How Not to Get a Job

We’re hiring again at Jampole Communications, and for the first time in a few years it’s because the business is growing past the resources of the existing staff.

Growth is good, but I think I’m not the only businessperson who has more fears approaching the hiring process than when involved in any other aspect of managing an organization, large or small.

Job applicants don’t make it any easier. Perusing through resumes and interviewing candidates makes me more aware than usual that the overwhelming majority of job candidates shoot themselves in the foot and don’t even know it.

I wrote in 2002 for the Pittsburgh Post-Gazette that the many mistakes jobseekers make are a problem for them, but an even bigger problem for employers, especially at small businesses.

Virtually all my fellow employers tell me that hiring is the hardest thing they have to do. It’s made harder by the numerous missteps that most job applicants take.

In the interests of making life a little easier for the many people seeking jobs in the current tight marketplace as well as for the businesses doing the hiring, I want to present a few tips on applying for a job. What I have to say applies specifically to seekers of professional positions, but it should help other job applicants as well.

Make sure your application is error-free. About half of all cover letters and resumes we receive have grammatical, syntactical or spelling errors. If there is one mistake only and we like what we see on the resume, we will sometimes contact the applicant and ask that he or she find the error and resubmit. If there is more than one mistake, the resume goes into the trash bin.

Follow all directions. When a prospective employer asks you to provide something or do something, if you want the job, you had better follow the directions (assuming it’s legal and ethical).

For example, one time we placed a classified ad for a public relations writer, in which we asked that applicants send resumes and writing samples. We received 150 responses, but only 20 of them had writing samples enclosed. The other 130 went right into the trash bin.

Keep it relevant. While I may personally be intrigued by the job applicant who writes poetry or paints abstract images on guitar cases, it isn’t really relevant to the job we have to do every day.

Deciding what is relevant often involves a judgment call.

For example, participation in extracurricular activities and holding summer jobs are relevant when a job applicant has just graduated from college. They are no longer relevant five years later. But getting a full academic scholarship covering room and board for four years (as my son did! says the proud dad) or winning a Fulbright Fellowship—these kind of academic achievements are probably relevant until the end of your career.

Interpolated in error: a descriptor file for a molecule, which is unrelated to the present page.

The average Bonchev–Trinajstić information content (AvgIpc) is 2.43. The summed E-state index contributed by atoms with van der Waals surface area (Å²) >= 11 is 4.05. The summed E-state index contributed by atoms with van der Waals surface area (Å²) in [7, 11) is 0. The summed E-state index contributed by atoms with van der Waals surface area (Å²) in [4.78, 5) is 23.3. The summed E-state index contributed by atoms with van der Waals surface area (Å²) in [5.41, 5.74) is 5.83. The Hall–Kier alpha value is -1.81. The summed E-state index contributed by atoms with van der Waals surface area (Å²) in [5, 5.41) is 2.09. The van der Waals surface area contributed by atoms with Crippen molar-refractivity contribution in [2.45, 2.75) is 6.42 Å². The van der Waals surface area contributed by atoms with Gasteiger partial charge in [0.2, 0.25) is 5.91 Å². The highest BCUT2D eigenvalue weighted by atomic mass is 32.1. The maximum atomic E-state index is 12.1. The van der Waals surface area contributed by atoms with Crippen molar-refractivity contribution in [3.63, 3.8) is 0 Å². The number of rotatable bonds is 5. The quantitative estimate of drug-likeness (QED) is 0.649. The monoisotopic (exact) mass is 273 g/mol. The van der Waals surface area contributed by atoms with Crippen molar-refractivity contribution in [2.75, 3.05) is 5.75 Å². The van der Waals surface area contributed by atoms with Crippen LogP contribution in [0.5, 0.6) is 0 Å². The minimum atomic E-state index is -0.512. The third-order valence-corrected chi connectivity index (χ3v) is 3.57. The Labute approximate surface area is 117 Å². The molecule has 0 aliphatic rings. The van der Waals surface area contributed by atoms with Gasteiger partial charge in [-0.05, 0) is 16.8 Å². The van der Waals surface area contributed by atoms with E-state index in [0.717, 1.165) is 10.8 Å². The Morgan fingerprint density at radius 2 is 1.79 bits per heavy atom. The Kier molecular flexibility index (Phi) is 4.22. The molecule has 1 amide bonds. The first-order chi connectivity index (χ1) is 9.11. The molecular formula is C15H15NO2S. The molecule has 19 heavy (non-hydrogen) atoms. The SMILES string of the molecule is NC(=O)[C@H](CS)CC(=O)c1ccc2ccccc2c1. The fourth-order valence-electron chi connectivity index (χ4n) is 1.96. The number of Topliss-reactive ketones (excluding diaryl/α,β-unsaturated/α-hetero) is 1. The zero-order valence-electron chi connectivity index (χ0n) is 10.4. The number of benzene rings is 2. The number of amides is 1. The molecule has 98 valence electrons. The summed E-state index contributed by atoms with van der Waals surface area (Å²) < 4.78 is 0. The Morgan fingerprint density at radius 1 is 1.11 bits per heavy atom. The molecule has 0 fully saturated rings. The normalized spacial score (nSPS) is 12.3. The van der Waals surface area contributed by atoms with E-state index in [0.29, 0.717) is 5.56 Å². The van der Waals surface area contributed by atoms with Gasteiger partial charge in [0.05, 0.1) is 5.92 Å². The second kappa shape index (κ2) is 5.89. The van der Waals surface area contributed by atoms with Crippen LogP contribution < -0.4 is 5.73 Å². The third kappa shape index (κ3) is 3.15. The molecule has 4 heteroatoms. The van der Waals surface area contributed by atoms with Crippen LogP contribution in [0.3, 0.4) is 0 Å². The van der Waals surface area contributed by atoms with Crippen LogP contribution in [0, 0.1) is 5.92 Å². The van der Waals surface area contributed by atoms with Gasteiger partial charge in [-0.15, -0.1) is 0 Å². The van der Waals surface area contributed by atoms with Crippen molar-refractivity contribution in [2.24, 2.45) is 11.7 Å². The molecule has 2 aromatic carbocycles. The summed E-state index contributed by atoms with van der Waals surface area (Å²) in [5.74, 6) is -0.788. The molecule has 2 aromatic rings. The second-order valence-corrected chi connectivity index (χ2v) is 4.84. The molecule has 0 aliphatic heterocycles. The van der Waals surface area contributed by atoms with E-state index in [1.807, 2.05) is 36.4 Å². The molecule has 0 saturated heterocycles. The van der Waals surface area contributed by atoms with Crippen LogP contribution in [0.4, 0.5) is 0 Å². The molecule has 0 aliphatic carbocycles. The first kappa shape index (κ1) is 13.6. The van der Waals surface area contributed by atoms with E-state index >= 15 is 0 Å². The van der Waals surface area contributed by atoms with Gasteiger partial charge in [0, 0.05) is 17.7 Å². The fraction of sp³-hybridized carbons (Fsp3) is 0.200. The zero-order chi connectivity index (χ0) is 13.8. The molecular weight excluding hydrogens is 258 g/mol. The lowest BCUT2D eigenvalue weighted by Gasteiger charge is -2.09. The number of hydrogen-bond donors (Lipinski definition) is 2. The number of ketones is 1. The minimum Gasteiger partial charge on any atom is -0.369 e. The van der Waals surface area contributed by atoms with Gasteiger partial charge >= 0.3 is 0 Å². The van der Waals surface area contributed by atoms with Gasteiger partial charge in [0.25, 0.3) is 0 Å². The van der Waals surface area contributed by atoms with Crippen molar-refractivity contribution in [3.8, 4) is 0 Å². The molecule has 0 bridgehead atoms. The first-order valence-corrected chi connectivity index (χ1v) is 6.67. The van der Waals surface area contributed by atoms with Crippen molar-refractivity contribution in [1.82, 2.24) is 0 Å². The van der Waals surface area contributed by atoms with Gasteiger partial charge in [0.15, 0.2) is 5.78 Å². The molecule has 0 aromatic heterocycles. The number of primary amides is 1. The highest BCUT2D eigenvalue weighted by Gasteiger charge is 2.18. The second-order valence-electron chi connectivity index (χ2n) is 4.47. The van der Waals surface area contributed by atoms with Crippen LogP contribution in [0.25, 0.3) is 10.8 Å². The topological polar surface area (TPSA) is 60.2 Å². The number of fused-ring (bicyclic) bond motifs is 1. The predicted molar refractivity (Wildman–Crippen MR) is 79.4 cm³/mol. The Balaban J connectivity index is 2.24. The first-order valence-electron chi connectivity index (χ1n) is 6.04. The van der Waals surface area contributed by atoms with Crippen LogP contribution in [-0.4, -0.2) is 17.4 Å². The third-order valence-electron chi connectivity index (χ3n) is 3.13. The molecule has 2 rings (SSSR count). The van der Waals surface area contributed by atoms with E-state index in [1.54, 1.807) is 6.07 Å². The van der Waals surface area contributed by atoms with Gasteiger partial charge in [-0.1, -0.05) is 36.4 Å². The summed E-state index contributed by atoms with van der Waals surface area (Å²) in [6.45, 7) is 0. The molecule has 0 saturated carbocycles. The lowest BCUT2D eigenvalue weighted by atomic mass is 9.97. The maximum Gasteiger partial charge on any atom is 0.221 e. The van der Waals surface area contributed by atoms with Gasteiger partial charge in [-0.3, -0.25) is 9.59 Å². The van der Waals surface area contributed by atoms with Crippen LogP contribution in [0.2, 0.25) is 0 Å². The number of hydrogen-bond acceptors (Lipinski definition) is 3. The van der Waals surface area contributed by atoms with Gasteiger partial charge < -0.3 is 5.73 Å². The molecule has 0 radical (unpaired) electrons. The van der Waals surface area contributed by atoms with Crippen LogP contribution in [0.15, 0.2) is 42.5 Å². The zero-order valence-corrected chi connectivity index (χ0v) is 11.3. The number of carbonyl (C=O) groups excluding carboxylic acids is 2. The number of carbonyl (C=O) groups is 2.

No time for more right now, but next time I really should also write something about frequent interview mistakes that are killers.

They’re Still Doing It!

They’re still doing it!  Corporations are still saying no comment, or worse yet, not being available for comment.  I just did a Google news search for both “no comment” and “not available for comment” and found pages of recent examples of both. 

  • No-commenters included the TNA Wrestling Association, the German Economic Ministry, New York Police Union, New York Racing Authority and Hicks Sports Group, among many others.
  • Those unavailable for comment included Whirlpool, a Michigan school district, several Indian ministries, the South Korean government and the head of the Minneapolis Labor Federation, among many others

Those people should just stop not talking.  Not talking to the news media today is a bad business move.  Whenever a reporter calls an organization, that organization has a golden opportunity to enhance its reputation and say something it wants to say to people to whom it wants to say it.

And when the news is bad, the news media are giving the organization the means to defend itself or give its point of view.  The news media are likely going to report the bad news no matter what.  In most cases it will be in the organization’s best interest to tell its side of the story.

Even if you can’t give a comment because the subject is confidential or related to a lawsuit, you can at least tell why you can’t comment.  When you say “no comment,” the organization comes off as secretive.  But when you say why you can’t comment, you evoke empathy, because most people intuitively understand that sometimes constraints exist.  They just want to know what the constraints are.

Sometimes the news media will call with what they think is bad news, but which really isn’t.  By responding with accurate information, the organization can persuade the reporter not to cover a story or to see that it’s really a positive development.

Often when the news media call, the news is good, or neutral — a reporter may need an expert to comment on a news event, for example.  If it’s good news, the organization can enhance its reputation, using the story as a platform to present the good news and to make some basic messages about its mission and objectives.  And there is no organization that will not benefit from one of its staff being proclaimed an expert by the news media.

In short, there is never a reason not to respond to the news media when they call, as long as the organization treads carefully.  It is all too easy to turn a golden opportunity for positive media coverage into a disaster.